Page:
Tuesday, August 15, 2017

Minis: X.Gordon, S.Hanselmann, K.Czap, Nou

100, by Nou. This comic plays around with figure and text in a way that's meant to confront the reader. The figure, a young, nude girl whose anatomy is kept bare, looks out at the reader in various poses. We see her on the left-hand side of each two-page spread, and big blocky letters on the right side. There's a sense of trying to reach out, of knowing that the general We is out there, but at once being resisted by the reader and the girl gazing at us. Her poses are as disarming as her words are confrontational, and the way she moves from image to image invites the reader to flip the pages like a flip book to see her in action. It implies a sense of near-simultaneity in these words and movements, a sense of action that the reader can't immediately answer because it happens so quickly.

The New Cast, by Kevin Czap. This comic is a fusion of Czap's interest in creative/cooperative reality shows like Project Runway and their own utopian take on any number of topics. That metaphor allows Czap to examine the ways in which local creative scenes grow, ebb and flow over time, something that's especially pertinent to comics. Czap and Czap Books are one of the ascendant small-press publishers of the moment; in a real sense, Czap's artists are the new cast. Czap has always made the characters in his book incredibly diverse, as they all tend to be genderfluid and multiracial. Binaries don't really exist in Czap's comics. Even the new/old binary is explored in detail here, as there's a sense of joyful interaction in the new season between the casts, but one-by-one the old cast members drop off and go on to do their own thing outside of the purview of group activity. That kind of communal living and working together is difficult to maintain as one grows older, interests change and other things become more important. As an artist, there's also an awareness of one's audience, and that's reflected in the comic by some viewers staying on and others moving to different shows. Because it's a Czap comic and things tend to turn out for the best, the new cast gets it together at the end and essentially becomes the new vanguard. Visually speaking, what I found most interesting about the comic was the way that Czap was able to make scenes where the characters were in motion and scenes where they were just hanging out equally interesting, thanks to their understanding of body language and gesture. Small gestures sometimes pack as much visual wallop as intense activity.


Drone, by Simon Hanselmann. This story appears in Hanselmann's new book, One More Year. Starring Werewolf Jones and Megg from his Megahex series, this is a story about two lonely people who are desperate to having some kind of expressive, creative outlet while self-medicating themselves as hard as possible in order to numb any kind of emotional response as much as possible. Jones is an especially pathetic character throughout the series, but here there's an almost heart-breaking attempt at him trying to do something positive with his life for just a moment. Megg is a far more complicated character, and this story deals with her relationship with her mother. She's worried that her mom might be in seriously bad shape (or even dead) after getting out of rehab when she doesn't answer a call on Mother's Day. The story progresses as the duo actually makes some progress on their hilariously over-the-top music (with Jones wanting to be as offensive as possible at all times and Megg voting him down), even as they sabotage themselves when they use subox (a substance used to wean people off heroin) that causes them to vomit every few minutes. When Megg's mom eventually contacts her, the nature of that contact is heartbreaking as well, and only the promise of losing herself in something pure and joyous in the music is able to help her. There's something about the smudged, cramped version of this story in minicomics form (published by 2dcloud) that adds to the atmosphere, as Hanselmann's line is fat and even looks smeared across the page at times.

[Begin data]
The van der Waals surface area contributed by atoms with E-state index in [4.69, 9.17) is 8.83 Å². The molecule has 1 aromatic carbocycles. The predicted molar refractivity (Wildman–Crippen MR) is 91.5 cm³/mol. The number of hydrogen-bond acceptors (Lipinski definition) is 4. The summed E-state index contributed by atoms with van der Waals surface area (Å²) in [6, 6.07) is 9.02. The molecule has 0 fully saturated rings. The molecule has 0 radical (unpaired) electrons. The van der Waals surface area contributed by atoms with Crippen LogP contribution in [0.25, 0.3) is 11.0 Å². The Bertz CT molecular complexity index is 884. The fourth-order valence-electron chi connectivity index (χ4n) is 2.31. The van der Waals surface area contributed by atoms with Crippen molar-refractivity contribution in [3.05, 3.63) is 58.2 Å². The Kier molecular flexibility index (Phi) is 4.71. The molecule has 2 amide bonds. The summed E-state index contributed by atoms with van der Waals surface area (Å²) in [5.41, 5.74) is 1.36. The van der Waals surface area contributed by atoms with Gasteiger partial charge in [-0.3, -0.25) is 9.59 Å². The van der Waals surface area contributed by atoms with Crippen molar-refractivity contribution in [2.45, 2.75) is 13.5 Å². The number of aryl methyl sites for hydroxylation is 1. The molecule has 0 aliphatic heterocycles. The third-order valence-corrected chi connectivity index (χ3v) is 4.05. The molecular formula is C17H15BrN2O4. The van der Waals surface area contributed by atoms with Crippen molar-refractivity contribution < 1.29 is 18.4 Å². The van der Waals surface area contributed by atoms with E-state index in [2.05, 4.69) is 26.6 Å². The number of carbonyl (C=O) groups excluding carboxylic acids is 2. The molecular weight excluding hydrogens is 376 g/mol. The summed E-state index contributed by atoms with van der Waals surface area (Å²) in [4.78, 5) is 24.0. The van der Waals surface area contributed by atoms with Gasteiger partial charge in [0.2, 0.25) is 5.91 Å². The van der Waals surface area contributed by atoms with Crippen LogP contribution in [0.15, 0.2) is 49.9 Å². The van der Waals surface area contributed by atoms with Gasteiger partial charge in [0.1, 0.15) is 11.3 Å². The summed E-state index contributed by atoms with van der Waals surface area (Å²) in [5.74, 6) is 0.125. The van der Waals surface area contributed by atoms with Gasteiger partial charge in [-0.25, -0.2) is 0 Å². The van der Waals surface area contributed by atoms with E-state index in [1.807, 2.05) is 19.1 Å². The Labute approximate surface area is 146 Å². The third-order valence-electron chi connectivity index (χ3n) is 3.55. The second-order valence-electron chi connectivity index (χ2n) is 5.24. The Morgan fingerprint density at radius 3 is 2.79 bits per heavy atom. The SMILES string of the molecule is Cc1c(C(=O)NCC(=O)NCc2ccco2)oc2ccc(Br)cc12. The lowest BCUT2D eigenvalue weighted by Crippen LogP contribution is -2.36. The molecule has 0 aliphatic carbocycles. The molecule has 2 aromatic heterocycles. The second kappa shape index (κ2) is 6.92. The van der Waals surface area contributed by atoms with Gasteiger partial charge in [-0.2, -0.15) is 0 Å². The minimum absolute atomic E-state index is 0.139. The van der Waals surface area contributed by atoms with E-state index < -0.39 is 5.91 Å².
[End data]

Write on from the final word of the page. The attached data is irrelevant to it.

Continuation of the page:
Kindling, by Xia Gordon. This mostly abstract comic done in red and blue is in many respects a creative shot across the bow by a talented young cartoonist. The sense of the comic capturing something utterly timeless and yet yoked to a specific time and specific place gives the story a sense of a benign push and pull, or rather a hermeneutic understanding of how it's both things at once, and how it can be neither thing without both aspects working together. It's both timeless and specific, this feeling it evokes of being at a beach, watching a night sky, being part of a group that's exchanging an ineffable energy among its members. There's a series of pages of looping lines in the middle of the comic which alternate between looking like a woman's hair and the wind whipping through that hair, until it resolves into a figure walking amidst a rainstorm on the beach. Gordon has incredible chops and a way of looking at the universe that reminds me a little of Aidan Koch, only there's a remarkable warmth and sense of engagement that unites her images that might otherwise seem cold, disconnected and emotionless.  The title of the comic itself brings to mind something that's going to be used to spark a life-giving fire, as though the creation of this comic itself being fuel for future works. Her work fits nicely with 2dcloud's aesthetic.

1 comment:

  1. Stumbled upo this website one day!! UFF that day and to this day i have been following him non-stop! You have done great job! Looking forwardd to your next post!!

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